Do the Linda King letters trump the letters in the Blair collection? This is a tough call. If so why did the Blair letters outperform King letters so drastically in relation to the estimate. The prices realized by the Blair letters vs the King / Groff letters reveal a truth about Pacific Book Auction’s practices. In both cases, we are dealing with some of the most important documents in Bukowski’s life and one-of-a-kind objects. Like the copy of Flower, Fist and Bestial Wail, these letters form the cornerstone of Buk as a writer and a man. It should be noted that Linda King’s letters were not a part of Groff’s collection but were offered as part of the sale. I assume King saw the prices fetched by Blair’s letters and felt it was time to cash in. The King / Bukowski letters barely missed the low estimate of $70,000 selling for $69,000. Blair’s letters blasted the high reserve in many cases (See lots 9-14). This tells us that the estimates for the Groff sale were too ambitious. The general consensus among people I talked to regarding the estimates at the Groff Sale was “Good Luck.” Most felt the prices were too ambitious. Looking over the counterculture sales of the last seven to eight years at PBA Galleries, the estimates of basic items that appear on the internet sites or in booksellers’ catalogs are consistently over-hyped. I have generally found that the truly unique items like the letters or manuscripts are more reigned in. This was definitely true with the Blair sale as the letters and manuscripts soared over the estimate. I also felt that the signed copies of the rarer little magazines in the Lyon Sale were not over-priced. While several items did not reach the low estimate only two item in the entire sale did not sell at all indicating that the prices were low enough to take a shot on. It would be interesting to see what items like the inscribed Marijuana Newsletters or the Gnaoua signed by Michael McClure and Burroughs, even with its condition issues, would be estimated at now.
Why do auction houses set such high estimates? Is this really in the best interest of the client let alone the prospective buyer? I have talked this over with a handful of dealers and collectors and it seems clear that the estimates scare away potential bidders. In my case, I would have taken a flyer on several items with a lower estimate including items that did not sell at all. Are the auction houses trying to keep out the riff raff? If so they would not post the auction on eBay. The fiasco surrounding the Velvet Underground acetate shows that high-ticket collectibles are a chancy proposition on the internet auction sites. Maybe that is the reason but the high estimates keep away serious bidders as well. A low estimate would get more bidders in the game and that can only result in positive results for the auction house and the seller.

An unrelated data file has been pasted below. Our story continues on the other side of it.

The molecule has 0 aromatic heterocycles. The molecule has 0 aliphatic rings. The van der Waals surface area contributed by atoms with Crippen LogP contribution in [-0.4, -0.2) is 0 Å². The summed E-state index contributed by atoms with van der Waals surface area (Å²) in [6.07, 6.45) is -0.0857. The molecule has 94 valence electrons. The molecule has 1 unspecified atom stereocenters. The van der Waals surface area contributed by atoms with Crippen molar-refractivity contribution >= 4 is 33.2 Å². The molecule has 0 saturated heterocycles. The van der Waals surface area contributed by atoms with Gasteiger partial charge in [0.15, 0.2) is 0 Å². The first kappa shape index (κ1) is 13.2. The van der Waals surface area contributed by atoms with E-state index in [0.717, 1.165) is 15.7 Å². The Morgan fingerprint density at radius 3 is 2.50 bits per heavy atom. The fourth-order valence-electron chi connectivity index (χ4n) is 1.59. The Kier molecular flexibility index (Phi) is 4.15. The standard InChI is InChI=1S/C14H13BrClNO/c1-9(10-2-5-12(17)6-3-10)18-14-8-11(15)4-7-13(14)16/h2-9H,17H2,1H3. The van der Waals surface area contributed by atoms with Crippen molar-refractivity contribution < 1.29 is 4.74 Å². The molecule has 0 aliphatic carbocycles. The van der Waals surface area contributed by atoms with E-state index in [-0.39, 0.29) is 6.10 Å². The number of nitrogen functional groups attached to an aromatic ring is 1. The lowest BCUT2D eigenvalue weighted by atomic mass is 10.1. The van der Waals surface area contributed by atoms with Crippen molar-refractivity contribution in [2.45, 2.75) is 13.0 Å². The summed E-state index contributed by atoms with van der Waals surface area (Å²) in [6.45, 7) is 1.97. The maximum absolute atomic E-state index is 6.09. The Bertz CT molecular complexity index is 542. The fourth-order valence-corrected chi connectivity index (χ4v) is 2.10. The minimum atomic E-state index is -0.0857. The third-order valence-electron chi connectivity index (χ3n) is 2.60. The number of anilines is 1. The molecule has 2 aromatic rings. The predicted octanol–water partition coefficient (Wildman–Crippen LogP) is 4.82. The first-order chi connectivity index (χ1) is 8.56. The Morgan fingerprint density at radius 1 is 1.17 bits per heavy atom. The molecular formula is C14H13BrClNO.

Case in point, Lots 41 and 42 of the Groff Sale, limited editions of the Bukowski / Purdy letters benefitted from the fact that multiple bidders got in the game. Letter Z of 26 lettered copies was available at the Simon Finch Bukowski catalog (along with everything else imaginable) with a Bukowski pastel for roughly $650. The copies at the Groff sale included an inked Purdy poem and some extras. It could be argued that the $1200 low estimate was reasonable. In any case it was low enough to interest multiple bidders. It only takes two to tango. These two lots are a clear case of auction fever as they sold for far more than there value ($2875 and $5463 respectively).